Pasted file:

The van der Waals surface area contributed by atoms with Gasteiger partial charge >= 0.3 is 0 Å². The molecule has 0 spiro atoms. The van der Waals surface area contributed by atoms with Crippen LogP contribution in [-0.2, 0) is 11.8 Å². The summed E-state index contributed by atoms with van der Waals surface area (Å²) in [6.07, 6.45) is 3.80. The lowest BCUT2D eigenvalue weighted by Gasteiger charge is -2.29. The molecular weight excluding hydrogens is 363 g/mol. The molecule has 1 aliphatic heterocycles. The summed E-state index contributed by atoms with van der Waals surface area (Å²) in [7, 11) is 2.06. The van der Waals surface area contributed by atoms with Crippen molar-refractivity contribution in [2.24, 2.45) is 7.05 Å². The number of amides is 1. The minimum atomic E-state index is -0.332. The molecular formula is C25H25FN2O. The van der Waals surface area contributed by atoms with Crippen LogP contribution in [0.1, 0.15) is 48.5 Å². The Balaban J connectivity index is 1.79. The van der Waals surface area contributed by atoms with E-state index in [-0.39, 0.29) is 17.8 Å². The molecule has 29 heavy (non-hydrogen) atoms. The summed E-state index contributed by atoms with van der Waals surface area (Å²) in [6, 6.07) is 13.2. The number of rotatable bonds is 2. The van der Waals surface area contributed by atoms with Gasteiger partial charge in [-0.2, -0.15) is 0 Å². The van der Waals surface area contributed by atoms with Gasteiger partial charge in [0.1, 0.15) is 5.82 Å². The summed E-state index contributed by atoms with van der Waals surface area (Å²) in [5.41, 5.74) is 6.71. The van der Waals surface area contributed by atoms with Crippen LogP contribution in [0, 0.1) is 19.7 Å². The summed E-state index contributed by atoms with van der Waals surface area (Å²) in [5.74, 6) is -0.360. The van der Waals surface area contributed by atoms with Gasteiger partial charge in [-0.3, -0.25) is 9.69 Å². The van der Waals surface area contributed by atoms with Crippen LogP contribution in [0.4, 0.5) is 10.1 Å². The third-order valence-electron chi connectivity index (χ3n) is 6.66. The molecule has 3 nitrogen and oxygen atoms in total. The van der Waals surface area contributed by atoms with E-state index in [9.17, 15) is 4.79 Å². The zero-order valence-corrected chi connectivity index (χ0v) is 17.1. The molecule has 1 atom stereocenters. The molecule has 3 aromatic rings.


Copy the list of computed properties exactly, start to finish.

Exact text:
The van der Waals surface area contributed by atoms with Gasteiger partial charge >= 0.3 is 0 Å². The molecule has 0 spiro atoms. The van der Waals surface area contributed by atoms with Crippen LogP contribution in [-0.2, 0) is 11.8 Å². The summed E-state index contributed by atoms with van der Waals surface area (Å²) in [6.07, 6.45) is 3.80. The lowest BCUT2D eigenvalue weighted by Gasteiger charge is -2.29. The molecular weight excluding hydrogens is 363 g/mol. The molecule has 1 aliphatic heterocycles. The summed E-state index contributed by atoms with van der Waals surface area (Å²) in [7, 11) is 2.06. The van der Waals surface area contributed by atoms with Crippen molar-refractivity contribution in [2.24, 2.45) is 7.05 Å². The number of amides is 1. The minimum atomic E-state index is -0.332. The molecular formula is C25H25FN2O. The van der Waals surface area contributed by atoms with Crippen LogP contribution in [0.1, 0.15) is 48.5 Å². The Balaban J connectivity index is 1.79. The van der Waals surface area contributed by atoms with E-state index in [-0.39, 0.29) is 17.8 Å². The molecule has 29 heavy (non-hydrogen) atoms. The summed E-state index contributed by atoms with van der Waals surface area (Å²) in [6, 6.07) is 13.2. The number of rotatable bonds is 2. The van der Waals surface area contributed by atoms with Gasteiger partial charge in [-0.2, -0.15) is 0 Å². The van der Waals surface area contributed by atoms with Gasteiger partial charge in [0.1, 0.15) is 5.82 Å². The summed E-state index contributed by atoms with van der Waals surface area (Å²) in [5.41, 5.74) is 6.71. The van der Waals surface area contributed by atoms with Crippen LogP contribution in [0, 0.1) is 19.7 Å². The summed E-state index contributed by atoms with van der Waals surface area (Å²) in [5.74, 6) is -0.360. The van der Waals surface area contributed by atoms with Gasteiger partial charge in [-0.3, -0.25) is 9.69 Å². The van der Waals surface area contributed by atoms with Crippen LogP contribution in [0.4, 0.5) is 10.1 Å². The third-order valence-electron chi connectivity index (χ3n) is 6.66. The molecule has 3 nitrogen and oxygen atoms in total. The van der Waals surface area contributed by atoms with E-state index in [9.17, 15) is 4.79 Å². The zero-order valence-corrected chi connectivity index (χ0v) is 17.1. The molecule has 1 atom stereocenters. The molecule has 3 aromatic rings.